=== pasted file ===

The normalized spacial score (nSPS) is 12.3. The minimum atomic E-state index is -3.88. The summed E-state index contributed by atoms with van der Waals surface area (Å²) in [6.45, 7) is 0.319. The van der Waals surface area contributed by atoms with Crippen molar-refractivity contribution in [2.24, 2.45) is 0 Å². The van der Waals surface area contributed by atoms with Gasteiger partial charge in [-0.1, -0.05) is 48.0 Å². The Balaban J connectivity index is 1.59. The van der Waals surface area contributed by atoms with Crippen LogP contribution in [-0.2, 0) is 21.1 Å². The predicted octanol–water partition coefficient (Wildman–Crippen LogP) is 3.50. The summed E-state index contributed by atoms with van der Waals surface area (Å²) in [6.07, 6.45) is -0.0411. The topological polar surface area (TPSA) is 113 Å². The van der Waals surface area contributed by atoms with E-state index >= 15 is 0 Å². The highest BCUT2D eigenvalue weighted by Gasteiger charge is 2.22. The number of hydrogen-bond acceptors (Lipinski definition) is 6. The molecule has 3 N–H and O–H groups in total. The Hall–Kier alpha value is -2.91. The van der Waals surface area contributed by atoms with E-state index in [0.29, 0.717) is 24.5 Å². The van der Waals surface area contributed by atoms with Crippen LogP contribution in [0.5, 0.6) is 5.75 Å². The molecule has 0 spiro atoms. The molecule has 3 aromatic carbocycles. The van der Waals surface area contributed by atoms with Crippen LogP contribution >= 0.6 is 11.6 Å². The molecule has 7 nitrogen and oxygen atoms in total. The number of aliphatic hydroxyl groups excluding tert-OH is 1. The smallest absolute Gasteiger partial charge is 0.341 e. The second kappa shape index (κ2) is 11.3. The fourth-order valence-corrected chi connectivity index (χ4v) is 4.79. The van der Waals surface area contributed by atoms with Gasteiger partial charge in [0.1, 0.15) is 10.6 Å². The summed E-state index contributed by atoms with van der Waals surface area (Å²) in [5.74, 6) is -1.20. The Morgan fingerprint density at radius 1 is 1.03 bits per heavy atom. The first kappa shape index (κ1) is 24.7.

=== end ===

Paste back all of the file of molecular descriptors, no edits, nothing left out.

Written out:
The normalized spacial score (nSPS) is 12.3. The minimum atomic E-state index is -3.88. The summed E-state index contributed by atoms with van der Waals surface area (Å²) in [6.45, 7) is 0.319. The van der Waals surface area contributed by atoms with Crippen molar-refractivity contribution in [2.24, 2.45) is 0 Å². The van der Waals surface area contributed by atoms with Gasteiger partial charge in [-0.1, -0.05) is 48.0 Å². The Balaban J connectivity index is 1.59. The van der Waals surface area contributed by atoms with Crippen LogP contribution in [-0.2, 0) is 21.1 Å². The predicted octanol–water partition coefficient (Wildman–Crippen LogP) is 3.50. The summed E-state index contributed by atoms with van der Waals surface area (Å²) in [6.07, 6.45) is -0.0411. The topological polar surface area (TPSA) is 113 Å². The van der Waals surface area contributed by atoms with E-state index >= 15 is 0 Å². The highest BCUT2D eigenvalue weighted by Gasteiger charge is 2.22. The number of hydrogen-bond acceptors (Lipinski definition) is 6. The molecule has 3 N–H and O–H groups in total. The Hall–Kier alpha value is -2.91. The van der Waals surface area contributed by atoms with E-state index in [0.29, 0.717) is 24.5 Å². The van der Waals surface area contributed by atoms with Crippen LogP contribution in [0.5, 0.6) is 5.75 Å². The molecule has 0 spiro atoms. The molecule has 3 aromatic carbocycles. The van der Waals surface area contributed by atoms with Crippen LogP contribution >= 0.6 is 11.6 Å². The molecule has 7 nitrogen and oxygen atoms in total. The number of aliphatic hydroxyl groups excluding tert-OH is 1. The smallest absolute Gasteiger partial charge is 0.341 e. The second kappa shape index (κ2) is 11.3. The fourth-order valence-corrected chi connectivity index (χ4v) is 4.79. The van der Waals surface area contributed by atoms with Gasteiger partial charge in [0.1, 0.15) is 10.6 Å². The summed E-state index contributed by atoms with van der Waals surface area (Å²) in [5.74, 6) is -1.20. The Morgan fingerprint density at radius 1 is 1.03 bits per heavy atom. The first kappa shape index (κ1) is 24.7.